25 October 2011

Accommodate Tablets and Smart Phones in your company using TMG as a Wifi gateway

The Problem
There has been a steady increases of more and more tablet / slate devices and more and more user bringing their own un-manged devices to work.  With this increase there is a higher than ever demand for IT departments to provide the services need for these devices to fully function in the workplace.  I have been trying to figure a good way to accommodate their need on a corporate network without compromising security.

My simple answer was to just create a public hotspot for them and give them the same access anyone from the internet would have.

There was just one big catch though.  These devices can be anything from an I-Phone to an Android tablet to an unmanaged Windows XP laptop.  I needed a generic one size fits all approach to authenticate users who should be and should not be on the Wifi Hotspot.  Using a proxy would have been perfect except not all devices or apps support proxies, and you have a different "setup procedure" for each device. The only answer was to use a NAT.  The limitation with TMG though, is there is no native way to authenticate users for using a NAT.

The Answer
Collective Software has a product called Captivate that allows you do do just that.  In my example I needed users to provide a username and password into a web form before they were granted access.


Captivate allows you to use TMG forms based authentication to authenticate a user.  This has the advantage of using a "native authentication method, so you can use any of the TMG supported authentication validation methods:

  • Windows Active Directory
  • LDAP
  • RSA SecureID
You can therefore have guest accounts residing in a separate LDAP store without ever having to create a domain user for them.  You can also use customised forms and provide the functionality of notify users about passwords that are expiring, and provide them a way to change it.  I customised the Exchange template for this (check http://fixmyitsystem.com/2010/11/customise-tmg-exchange-forms.html )

Now this all seems very basic, but image a users who never ever uses a PC, only their own private I-Pad...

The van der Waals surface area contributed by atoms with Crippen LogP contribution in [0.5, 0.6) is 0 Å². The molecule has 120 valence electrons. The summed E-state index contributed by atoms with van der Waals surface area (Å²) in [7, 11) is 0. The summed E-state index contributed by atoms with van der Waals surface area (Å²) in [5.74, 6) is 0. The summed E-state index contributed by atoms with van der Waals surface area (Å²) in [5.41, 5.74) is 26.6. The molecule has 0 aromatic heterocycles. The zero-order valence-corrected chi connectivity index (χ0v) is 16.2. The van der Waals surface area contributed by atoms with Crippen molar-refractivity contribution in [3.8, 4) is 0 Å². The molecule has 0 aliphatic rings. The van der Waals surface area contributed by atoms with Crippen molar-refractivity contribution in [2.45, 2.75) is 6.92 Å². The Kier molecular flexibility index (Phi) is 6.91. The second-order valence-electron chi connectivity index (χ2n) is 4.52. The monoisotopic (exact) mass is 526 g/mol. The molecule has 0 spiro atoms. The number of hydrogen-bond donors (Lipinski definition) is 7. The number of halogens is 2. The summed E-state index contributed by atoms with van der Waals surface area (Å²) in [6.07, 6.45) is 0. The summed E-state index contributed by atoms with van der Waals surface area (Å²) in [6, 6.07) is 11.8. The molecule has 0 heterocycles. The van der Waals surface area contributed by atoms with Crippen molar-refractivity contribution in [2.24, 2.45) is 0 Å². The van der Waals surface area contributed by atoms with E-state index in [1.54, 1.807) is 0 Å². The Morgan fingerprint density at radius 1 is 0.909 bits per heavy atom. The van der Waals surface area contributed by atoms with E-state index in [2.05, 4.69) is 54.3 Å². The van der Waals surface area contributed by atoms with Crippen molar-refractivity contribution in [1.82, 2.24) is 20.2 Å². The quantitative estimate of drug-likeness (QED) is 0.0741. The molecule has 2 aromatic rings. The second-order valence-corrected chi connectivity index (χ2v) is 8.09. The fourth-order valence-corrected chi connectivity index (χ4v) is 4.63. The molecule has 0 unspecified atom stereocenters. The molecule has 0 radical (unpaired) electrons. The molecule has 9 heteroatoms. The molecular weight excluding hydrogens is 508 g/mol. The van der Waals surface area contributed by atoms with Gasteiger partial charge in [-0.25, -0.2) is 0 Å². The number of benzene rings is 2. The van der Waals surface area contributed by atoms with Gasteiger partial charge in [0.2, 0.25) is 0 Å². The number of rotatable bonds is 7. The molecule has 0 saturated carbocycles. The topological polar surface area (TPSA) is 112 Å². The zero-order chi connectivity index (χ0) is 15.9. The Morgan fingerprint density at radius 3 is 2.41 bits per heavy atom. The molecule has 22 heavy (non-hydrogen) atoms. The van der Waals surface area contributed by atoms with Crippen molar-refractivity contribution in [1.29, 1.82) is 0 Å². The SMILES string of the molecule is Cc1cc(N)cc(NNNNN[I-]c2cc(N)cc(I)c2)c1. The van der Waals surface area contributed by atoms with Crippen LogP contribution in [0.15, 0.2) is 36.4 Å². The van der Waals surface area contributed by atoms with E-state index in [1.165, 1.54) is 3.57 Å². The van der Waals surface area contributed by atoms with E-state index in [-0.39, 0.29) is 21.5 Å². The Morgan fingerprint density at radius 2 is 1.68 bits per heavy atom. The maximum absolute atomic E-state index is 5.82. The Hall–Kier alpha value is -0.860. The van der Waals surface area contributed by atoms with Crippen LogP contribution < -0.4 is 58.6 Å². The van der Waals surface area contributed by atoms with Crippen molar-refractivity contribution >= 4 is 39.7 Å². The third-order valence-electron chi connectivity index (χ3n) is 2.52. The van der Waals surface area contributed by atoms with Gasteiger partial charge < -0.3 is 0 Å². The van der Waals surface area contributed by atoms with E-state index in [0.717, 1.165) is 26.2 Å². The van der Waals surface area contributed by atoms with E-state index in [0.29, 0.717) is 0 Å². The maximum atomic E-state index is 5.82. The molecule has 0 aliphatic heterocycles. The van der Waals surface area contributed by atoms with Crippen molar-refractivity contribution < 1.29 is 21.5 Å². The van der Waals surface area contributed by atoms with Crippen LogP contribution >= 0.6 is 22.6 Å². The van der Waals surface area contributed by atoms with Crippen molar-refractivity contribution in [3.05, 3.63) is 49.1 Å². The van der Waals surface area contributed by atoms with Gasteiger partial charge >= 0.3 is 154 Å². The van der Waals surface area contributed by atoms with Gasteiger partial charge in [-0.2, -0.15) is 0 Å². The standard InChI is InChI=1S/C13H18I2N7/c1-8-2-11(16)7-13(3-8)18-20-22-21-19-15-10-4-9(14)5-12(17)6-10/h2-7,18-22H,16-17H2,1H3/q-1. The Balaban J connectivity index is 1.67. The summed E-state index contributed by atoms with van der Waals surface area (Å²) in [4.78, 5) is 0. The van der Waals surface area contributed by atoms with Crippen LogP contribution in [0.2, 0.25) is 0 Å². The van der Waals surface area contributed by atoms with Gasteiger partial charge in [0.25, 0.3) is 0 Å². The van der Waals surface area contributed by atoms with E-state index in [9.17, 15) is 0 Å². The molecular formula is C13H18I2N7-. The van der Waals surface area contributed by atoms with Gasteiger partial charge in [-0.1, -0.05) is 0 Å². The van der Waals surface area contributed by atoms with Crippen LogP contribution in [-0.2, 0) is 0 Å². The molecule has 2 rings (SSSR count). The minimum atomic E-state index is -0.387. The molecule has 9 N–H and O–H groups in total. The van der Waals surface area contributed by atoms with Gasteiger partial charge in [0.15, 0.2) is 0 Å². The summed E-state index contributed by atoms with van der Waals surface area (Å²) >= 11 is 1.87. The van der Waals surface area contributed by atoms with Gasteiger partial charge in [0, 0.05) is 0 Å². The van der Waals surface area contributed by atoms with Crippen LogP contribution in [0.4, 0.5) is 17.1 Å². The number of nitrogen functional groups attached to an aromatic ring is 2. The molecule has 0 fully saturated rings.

Building the Solution
You will need to download the Captivate Evaluation package.
Download the Captivate Documentation. - The doc is really well put together and all you have to do to get it working is to follow the doc.

TMG server
I built a TMG server with three networks.

  • Corporate Internal
  • Wifi Internal
  • External

  • The relationship between Corporate and External is a NAT
  • The relation ship between Wifi and External is a NAT
  • The relation ship between Wifi and Corporate is a NAT *

I configured rules so that the Wifi network never communicates to the corporate network.  Instead the connections flow out to the Internet where it can be routed back to my internet published applications.  This gives me the advantage of have a single point of exposure to un-trusted networks such as the Internet and this Wifi Guest network.  TMG only communicates with the corporate network for the authentication and management.

It is of course also possible to configure rules to allow access to the corporate network, you can even allow this without having to authenticate the user with the Captivate plug in.

Captivate Configuration
Before you configure anything for this - read the PDF from http://www.collectivesoftware.com/Products/Captivate you will need to follow this guide for configuring the Luna scripts.

Essentially it installed as a web filter.  This then becomes an option to enable on the rules where you want this to apply.

As a minimum you will need to create a publishing rule to host the authentication form.  Secondly you need to configure your access rule for Internet access.

Changing the "Trigger Captivate process" essentially give the authenticated session a lifespan - something like a DHCP lease.

Enabling the Tracking options enable you to keep track of the user / machine relationship.  This is important if you would ever need to forensically trace a user to a session.  If however you simply want to  secure the access it is not required.

Internet Access and other rules
The only drawback you have is that the user is authenticated but it does not pass on the user credentials to NAT requests.  You can therefore not set user level access rules.  On the up side you can still apply URL filtering rules to prevent access to certain site categories. You are also able to limit access to IPs ports and protocols you want to allow.  You can do anything you would normally do with a secure NAT client.

Un-manged devices are un-trusted devices, they should not ever have unrestricted access to your corporate network.  Device limitations mean that the traditional health check / UAG kind of solution simply will not work for this.  It the past it was easy to simply say no to these requests but realistically you will have to accommodate them in the not too distant future.

Check the follow up article  - http://fixmyitsystem.com/2011/11/accommodate-tablets-and-smart-phones-in.html

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